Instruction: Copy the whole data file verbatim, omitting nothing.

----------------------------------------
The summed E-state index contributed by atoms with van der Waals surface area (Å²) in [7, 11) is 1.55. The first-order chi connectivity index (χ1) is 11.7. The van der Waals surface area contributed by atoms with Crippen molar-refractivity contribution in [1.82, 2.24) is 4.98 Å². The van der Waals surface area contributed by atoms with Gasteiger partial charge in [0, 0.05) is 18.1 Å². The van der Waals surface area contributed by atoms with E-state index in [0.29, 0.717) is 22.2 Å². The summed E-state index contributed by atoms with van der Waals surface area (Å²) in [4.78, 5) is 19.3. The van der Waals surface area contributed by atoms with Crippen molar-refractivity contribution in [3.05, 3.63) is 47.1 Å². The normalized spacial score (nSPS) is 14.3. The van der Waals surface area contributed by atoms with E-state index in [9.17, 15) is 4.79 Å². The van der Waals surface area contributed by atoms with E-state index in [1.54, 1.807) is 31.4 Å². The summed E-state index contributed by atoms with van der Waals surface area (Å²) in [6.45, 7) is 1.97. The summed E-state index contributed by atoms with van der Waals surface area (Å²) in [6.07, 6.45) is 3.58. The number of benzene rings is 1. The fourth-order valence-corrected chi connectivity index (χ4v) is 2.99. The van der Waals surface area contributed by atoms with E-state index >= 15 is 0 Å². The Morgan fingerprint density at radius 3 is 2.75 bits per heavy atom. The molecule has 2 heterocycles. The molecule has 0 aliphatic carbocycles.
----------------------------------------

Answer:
The summed E-state index contributed by atoms with van der Waals surface area (Å²) in [7, 11) is 1.55. The first-order chi connectivity index (χ1) is 11.7. The van der Waals surface area contributed by atoms with Crippen molar-refractivity contribution in [1.82, 2.24) is 4.98 Å². The van der Waals surface area contributed by atoms with Gasteiger partial charge in [0, 0.05) is 18.1 Å². The van der Waals surface area contributed by atoms with E-state index in [0.29, 0.717) is 22.2 Å². The summed E-state index contributed by atoms with van der Waals surface area (Å²) in [4.78, 5) is 19.3. The van der Waals surface area contributed by atoms with Crippen molar-refractivity contribution in [3.05, 3.63) is 47.1 Å². The normalized spacial score (nSPS) is 14.3. The van der Waals surface area contributed by atoms with E-state index in [9.17, 15) is 4.79 Å². The van der Waals surface area contributed by atoms with E-state index in [1.54, 1.807) is 31.4 Å². The summed E-state index contributed by atoms with van der Waals surface area (Å²) in [6.45, 7) is 1.97. The summed E-state index contributed by atoms with van der Waals surface area (Å²) in [6.07, 6.45) is 3.58. The number of benzene rings is 1. The fourth-order valence-corrected chi connectivity index (χ4v) is 2.99. The van der Waals surface area contributed by atoms with E-state index >= 15 is 0 Å². The Morgan fingerprint density at radius 3 is 2.75 bits per heavy atom. The molecule has 2 heterocycles. The molecule has 0 aliphatic carbocycles.